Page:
“I’m aware that the FBI has asked that a portion of one email be held back. That happens in this process,” Clinton said on Friday. “That doesn’t change the fact that all of the information in the emails was handled appropriately.”

The email in question is in reference to reports that Libyan police arrested several individuals believed to have been involved in the Benghazi attack, and the classified portion appears to refer the details of the local regional security officer’s report on the arrests. State Department Office of Maghreb Affairs Director William V. Roebuck sent the note to Acting Assistant Secretary of State for the Near East Beth Jones, who forwarded it to top Clinton aide Jake Sullivan, who forwarded it to Clinton at her personal address.

Those 23 words will be classified through November 18, 2032—twenty years after the email was first sent.

Clinton has asked that the State Department speed up the release of her work emails. “I’ve said from the very beginning that I want them to release all of them as soon as possible. They are in the process of doing that. I understand that there is a certain protocol that has to be followed,” Clinton said. “It’s beginning. I would like to see them expedited to get more of them out, more quickly.”

The emails provide insight into Clinton’s tenure as Secretary of State, and Clinton herself has said she wants the public to learn more about her role as the country’s chief diplomat.

With reporting by Phil Elliott

TIME Hillary Clinton

Why Hillary Clinton Prefers to Talk About Community Banks

Democratic presidential hopeful and former Secretary of State Hillary Clinton arrives for a meeting with parents and child care workers at the Center for New Horizons in Chicago on May 20, 2015.
Scott Olson—Getty Images Democratic presidential hopeful and former Secretary of State Hillary Clinton arrives for a meeting with parents and child care workers at the Center for New Horizons in Chicago on May 20, 2015.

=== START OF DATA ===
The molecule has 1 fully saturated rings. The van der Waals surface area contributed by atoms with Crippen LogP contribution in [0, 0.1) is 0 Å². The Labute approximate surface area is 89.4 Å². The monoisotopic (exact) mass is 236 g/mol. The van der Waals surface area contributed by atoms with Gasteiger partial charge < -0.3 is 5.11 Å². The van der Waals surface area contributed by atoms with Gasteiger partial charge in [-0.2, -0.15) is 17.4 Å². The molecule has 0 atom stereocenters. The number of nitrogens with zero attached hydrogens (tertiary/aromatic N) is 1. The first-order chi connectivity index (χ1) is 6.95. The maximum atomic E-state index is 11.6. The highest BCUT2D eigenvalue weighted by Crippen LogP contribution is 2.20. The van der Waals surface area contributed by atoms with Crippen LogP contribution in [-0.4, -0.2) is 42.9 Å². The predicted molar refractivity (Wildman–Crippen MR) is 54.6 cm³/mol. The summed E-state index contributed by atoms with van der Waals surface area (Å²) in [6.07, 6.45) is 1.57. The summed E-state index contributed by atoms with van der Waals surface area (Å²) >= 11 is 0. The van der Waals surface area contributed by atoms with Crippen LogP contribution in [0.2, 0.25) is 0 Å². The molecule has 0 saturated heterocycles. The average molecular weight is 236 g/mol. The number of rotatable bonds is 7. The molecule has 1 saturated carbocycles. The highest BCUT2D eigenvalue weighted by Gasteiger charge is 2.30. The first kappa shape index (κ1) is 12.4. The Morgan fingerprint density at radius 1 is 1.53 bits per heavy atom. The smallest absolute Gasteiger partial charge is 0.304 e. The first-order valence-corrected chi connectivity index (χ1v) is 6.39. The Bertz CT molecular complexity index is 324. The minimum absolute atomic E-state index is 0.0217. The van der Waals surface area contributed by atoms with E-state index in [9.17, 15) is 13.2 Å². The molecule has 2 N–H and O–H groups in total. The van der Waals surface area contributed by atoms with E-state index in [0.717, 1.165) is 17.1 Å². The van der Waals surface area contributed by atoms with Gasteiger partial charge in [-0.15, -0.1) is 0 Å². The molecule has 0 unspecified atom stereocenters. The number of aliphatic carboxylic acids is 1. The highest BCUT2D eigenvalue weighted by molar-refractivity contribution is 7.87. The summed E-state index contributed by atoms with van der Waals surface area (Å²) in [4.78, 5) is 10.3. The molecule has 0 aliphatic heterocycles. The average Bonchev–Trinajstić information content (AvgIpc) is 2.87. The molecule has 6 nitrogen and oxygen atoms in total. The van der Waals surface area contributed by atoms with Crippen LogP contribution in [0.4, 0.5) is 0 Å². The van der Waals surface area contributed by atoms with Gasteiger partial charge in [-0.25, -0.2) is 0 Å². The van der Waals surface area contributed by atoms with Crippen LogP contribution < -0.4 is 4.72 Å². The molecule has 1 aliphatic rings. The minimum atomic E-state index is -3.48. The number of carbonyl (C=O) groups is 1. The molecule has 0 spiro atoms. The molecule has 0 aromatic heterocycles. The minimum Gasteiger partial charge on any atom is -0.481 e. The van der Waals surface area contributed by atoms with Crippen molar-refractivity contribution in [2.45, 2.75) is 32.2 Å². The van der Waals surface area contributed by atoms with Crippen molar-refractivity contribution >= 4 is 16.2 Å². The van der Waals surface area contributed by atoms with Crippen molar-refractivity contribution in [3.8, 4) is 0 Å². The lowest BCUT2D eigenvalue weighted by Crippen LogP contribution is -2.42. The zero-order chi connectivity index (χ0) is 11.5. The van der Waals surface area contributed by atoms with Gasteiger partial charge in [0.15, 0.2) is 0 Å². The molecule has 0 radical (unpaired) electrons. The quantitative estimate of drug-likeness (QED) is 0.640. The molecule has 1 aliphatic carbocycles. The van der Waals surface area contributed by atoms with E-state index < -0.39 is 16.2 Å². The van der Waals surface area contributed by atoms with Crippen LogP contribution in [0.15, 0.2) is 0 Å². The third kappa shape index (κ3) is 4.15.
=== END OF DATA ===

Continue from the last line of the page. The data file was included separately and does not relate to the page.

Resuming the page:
Like many Democrats, Hillary Clinton has talked tough about reining in mega banks. But as her presidential campaign has gotten underway, she’s focused on the homier side of the financial industry: community banks.

At a roundtable in Cedar Falls, Iowa, Clinton spoke on Tuesday less about tightening oversight on Wall Street and more about loosening regulations for banks on Main Street. She argued that red tape and paperwork for small banks across the country are holding back small businesses by making it harder to get much-needed loans.

At times, listeners might have even mistaken Clinton for a moderate Republican.

“Today,” Clinton said, “local banks are being squeezed by regulations that don’t make sense for their size and mission—like endless examinations and paperwork designed for banks that measure their assets in the many billions.”

“And when it gets harder for small banks to do their jobs, it gets harder for small businesses to get their loans,” she said. “Our goal should be helping community banks serve their neighbors and customers the way they always have.”

Community banks tend have less than $1 billion in assets, are usually based in rural or suburban communities and are the kind of place your uncle in Idaho might go for money to open an antique shop. Touting small businesses is a tried-and-true trope for candidates on both sides of the aisle. For office-seekers from Barack Obama to Marco Rubio, the subject is as noncontroversial and all-American as crabgrass.

The difference, then, comes at how politicians want to handle bigger banks. Congress right now is debating how far to exempt banks from certain regulations. Democratic lawmakers generally want to reduce them only for smaller banks; some Republicans want to exempt all banks, an approach Clinton criticized.

Big banks in the United States have become increasingly large and powerful in the seven years since the financial crisis. Of the 6,000-odd banks in the United States, the five largest control nearly half of the country’s banking wealth, according to a December study. In 1990, the five biggest banks controlled just 10% of the industry’s assets.